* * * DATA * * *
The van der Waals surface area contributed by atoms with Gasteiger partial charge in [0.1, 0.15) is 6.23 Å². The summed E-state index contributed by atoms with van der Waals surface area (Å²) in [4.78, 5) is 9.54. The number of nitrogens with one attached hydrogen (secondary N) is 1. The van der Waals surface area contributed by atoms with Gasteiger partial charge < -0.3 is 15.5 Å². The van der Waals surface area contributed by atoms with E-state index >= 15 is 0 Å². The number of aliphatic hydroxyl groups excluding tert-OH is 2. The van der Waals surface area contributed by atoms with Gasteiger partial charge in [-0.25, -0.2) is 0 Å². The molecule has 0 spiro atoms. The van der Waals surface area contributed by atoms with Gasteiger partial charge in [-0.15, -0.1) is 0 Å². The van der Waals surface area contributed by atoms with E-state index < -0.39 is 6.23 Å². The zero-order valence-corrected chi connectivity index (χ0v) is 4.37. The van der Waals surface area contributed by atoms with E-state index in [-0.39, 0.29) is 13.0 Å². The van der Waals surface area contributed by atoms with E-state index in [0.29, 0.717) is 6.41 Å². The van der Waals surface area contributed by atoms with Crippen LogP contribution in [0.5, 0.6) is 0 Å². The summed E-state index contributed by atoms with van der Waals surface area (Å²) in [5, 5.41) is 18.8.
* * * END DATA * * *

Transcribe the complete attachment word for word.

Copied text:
The van der Waals surface area contributed by atoms with Gasteiger partial charge in [0.1, 0.15) is 6.23 Å². The summed E-state index contributed by atoms with van der Waals surface area (Å²) in [4.78, 5) is 9.54. The number of nitrogens with one attached hydrogen (secondary N) is 1. The van der Waals surface area contributed by atoms with Gasteiger partial charge < -0.3 is 15.5 Å². The van der Waals surface area contributed by atoms with E-state index >= 15 is 0 Å². The number of aliphatic hydroxyl groups excluding tert-OH is 2. The van der Waals surface area contributed by atoms with Gasteiger partial charge in [-0.25, -0.2) is 0 Å². The molecule has 0 spiro atoms. The van der Waals surface area contributed by atoms with Gasteiger partial charge in [-0.15, -0.1) is 0 Å². The van der Waals surface area contributed by atoms with E-state index < -0.39 is 6.23 Å². The zero-order valence-corrected chi connectivity index (χ0v) is 4.37. The van der Waals surface area contributed by atoms with E-state index in [-0.39, 0.29) is 13.0 Å². The van der Waals surface area contributed by atoms with E-state index in [0.29, 0.717) is 6.41 Å². The van der Waals surface area contributed by atoms with Crippen LogP contribution in [0.5, 0.6) is 0 Å². The summed E-state index contributed by atoms with van der Waals surface area (Å²) in [5, 5.41) is 18.8.